Despite being a little old-school, the display is still pretty nice. It’s an LCD display with a 1620 x 2160 resolution, and while it doesn’t get quite as bright as some models, nor does it have quite the contrast, it’s more than good enough to watch movies and TV shows in style.
New for this model is support for Apple’s True Tone technology. This means that the display will slightly change the colors of the display depending on the ambient light in the room — helping make sure that it looks more accurate.
Performance and A15 Bionic
Apple surprised us a little by putting the ultra-powerful A15 Bionic chip in the new iPad Mini. Unfortunately, the entry-level iPad has not gotten the same treatment — but it still gets an A13 Bionic chip, which is an upgrade from the A12 Bionic in the 2020 model.
Really, it doesn’t matter much that the tablet doesn’t have the latest chip. It’s still easily powerful enough to handle pretty much everything you can throw at it. That includes heavier gaming and multitasking, as well as productivity tools. While there’s no Magic Keyboard for the iPad, many could use it with the Smart Keyboard and replace their laptop. The difference between this and a higher-end iPad is more than it might take an extra second or two to load — not that you’ll see more app crashes and freezes.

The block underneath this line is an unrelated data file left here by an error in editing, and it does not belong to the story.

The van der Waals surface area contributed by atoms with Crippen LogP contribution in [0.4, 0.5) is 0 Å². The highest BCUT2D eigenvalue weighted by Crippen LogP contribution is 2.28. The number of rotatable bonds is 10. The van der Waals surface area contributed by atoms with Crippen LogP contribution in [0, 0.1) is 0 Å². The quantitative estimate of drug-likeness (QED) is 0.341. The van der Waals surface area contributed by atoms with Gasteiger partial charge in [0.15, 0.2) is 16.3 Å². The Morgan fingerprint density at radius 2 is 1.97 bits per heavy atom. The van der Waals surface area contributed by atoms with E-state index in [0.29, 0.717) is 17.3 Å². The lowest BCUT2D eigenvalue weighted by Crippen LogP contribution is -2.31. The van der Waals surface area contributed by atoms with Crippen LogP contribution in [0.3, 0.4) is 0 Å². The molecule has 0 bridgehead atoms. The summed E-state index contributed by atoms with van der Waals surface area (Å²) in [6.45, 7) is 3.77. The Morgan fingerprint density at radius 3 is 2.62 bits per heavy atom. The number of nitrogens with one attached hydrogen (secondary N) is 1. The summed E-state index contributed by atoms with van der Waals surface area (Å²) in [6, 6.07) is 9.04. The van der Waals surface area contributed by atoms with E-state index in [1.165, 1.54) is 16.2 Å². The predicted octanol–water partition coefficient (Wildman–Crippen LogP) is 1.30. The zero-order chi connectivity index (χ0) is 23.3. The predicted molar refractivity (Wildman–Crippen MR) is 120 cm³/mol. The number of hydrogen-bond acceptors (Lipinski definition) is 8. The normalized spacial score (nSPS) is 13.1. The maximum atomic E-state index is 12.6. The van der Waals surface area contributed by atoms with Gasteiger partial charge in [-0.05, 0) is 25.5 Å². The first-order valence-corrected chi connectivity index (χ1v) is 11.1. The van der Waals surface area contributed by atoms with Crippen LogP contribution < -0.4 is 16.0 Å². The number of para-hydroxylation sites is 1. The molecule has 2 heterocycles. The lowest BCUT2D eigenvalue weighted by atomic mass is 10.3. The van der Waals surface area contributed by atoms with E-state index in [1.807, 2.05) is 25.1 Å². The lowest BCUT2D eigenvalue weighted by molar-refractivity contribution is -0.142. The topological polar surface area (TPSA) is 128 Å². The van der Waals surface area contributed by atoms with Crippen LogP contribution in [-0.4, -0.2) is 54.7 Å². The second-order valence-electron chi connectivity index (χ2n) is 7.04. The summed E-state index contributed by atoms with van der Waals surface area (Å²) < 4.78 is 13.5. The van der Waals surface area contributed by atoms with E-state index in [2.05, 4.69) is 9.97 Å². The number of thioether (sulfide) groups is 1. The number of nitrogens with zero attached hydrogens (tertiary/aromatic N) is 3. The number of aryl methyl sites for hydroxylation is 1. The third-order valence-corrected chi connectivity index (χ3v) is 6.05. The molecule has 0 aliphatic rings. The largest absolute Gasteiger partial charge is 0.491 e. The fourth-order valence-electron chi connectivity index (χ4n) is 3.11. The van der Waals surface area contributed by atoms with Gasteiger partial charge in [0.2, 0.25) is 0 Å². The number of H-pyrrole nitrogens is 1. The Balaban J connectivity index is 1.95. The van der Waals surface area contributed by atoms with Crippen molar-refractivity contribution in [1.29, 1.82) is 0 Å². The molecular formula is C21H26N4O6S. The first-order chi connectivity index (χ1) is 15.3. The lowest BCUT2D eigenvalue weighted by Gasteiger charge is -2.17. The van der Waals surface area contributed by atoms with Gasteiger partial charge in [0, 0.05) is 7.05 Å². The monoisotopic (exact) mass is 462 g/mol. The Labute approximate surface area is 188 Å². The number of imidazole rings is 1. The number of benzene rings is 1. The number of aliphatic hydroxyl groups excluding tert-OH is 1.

Of course, there are some things that you should still buy a higher-end tablet for. If you’re looking for something for graphic design and other heavier creative tasks, then an iPad Air or iPad Pro may be worth considering again. The entry-level iPad is still the tablet for the masses — not necessarily the tablet for professionals.
Benchmarks confirmed the pretty excellent performance. Below can be found the benchmark results that we achieved.
- GeekBench 5: 1327 single-core, 3287 multi-core
- 3DMark Wild Life: 7425
These results don’t reach the heights of the iPad Air or Pro, but they certainly beat the last-generation iPad, and show that the device can still easily hold its own for the vast majority of tasks you would use a tablet for.
Battery of 10 hours
The tablet offers a 10-hour battery life, according to Apple. Really, most users should expect to get at least a few days of moderate use out of the iPad, especially those that only really plan on using it to surf the web and use social media.
While you’ll definitely run down the battery in a full day of heavy use, most users shouldn’t have to worry too much about battery life on the 2021 iPad.